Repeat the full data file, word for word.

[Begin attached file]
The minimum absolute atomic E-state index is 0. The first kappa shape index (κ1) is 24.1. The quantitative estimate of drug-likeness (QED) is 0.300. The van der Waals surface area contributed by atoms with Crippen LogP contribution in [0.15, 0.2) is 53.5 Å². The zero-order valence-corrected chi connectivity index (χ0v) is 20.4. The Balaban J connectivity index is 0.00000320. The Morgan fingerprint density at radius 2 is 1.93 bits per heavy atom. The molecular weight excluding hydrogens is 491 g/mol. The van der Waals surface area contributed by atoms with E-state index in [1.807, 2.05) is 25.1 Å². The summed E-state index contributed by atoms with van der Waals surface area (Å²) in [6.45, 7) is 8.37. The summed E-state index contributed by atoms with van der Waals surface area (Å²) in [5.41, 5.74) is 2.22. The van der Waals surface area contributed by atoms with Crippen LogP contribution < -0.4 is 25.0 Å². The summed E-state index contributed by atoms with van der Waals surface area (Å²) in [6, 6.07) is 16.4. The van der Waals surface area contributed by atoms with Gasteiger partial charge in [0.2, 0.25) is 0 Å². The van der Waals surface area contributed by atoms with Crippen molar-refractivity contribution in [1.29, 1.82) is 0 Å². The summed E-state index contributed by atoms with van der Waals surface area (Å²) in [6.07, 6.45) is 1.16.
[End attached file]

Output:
The minimum absolute atomic E-state index is 0. The first kappa shape index (κ1) is 24.1. The quantitative estimate of drug-likeness (QED) is 0.300. The van der Waals surface area contributed by atoms with Crippen LogP contribution in [0.15, 0.2) is 53.5 Å². The zero-order valence-corrected chi connectivity index (χ0v) is 20.4. The Balaban J connectivity index is 0.00000320. The Morgan fingerprint density at radius 2 is 1.93 bits per heavy atom. The molecular weight excluding hydrogens is 491 g/mol. The van der Waals surface area contributed by atoms with E-state index in [1.807, 2.05) is 25.1 Å². The summed E-state index contributed by atoms with van der Waals surface area (Å²) in [6.45, 7) is 8.37. The summed E-state index contributed by atoms with van der Waals surface area (Å²) in [5.41, 5.74) is 2.22. The van der Waals surface area contributed by atoms with Crippen LogP contribution < -0.4 is 25.0 Å². The summed E-state index contributed by atoms with van der Waals surface area (Å²) in [6, 6.07) is 16.4. The van der Waals surface area contributed by atoms with Gasteiger partial charge in [0.2, 0.25) is 0 Å². The van der Waals surface area contributed by atoms with Crippen molar-refractivity contribution in [1.29, 1.82) is 0 Å². The summed E-state index contributed by atoms with van der Waals surface area (Å²) in [6.07, 6.45) is 1.16.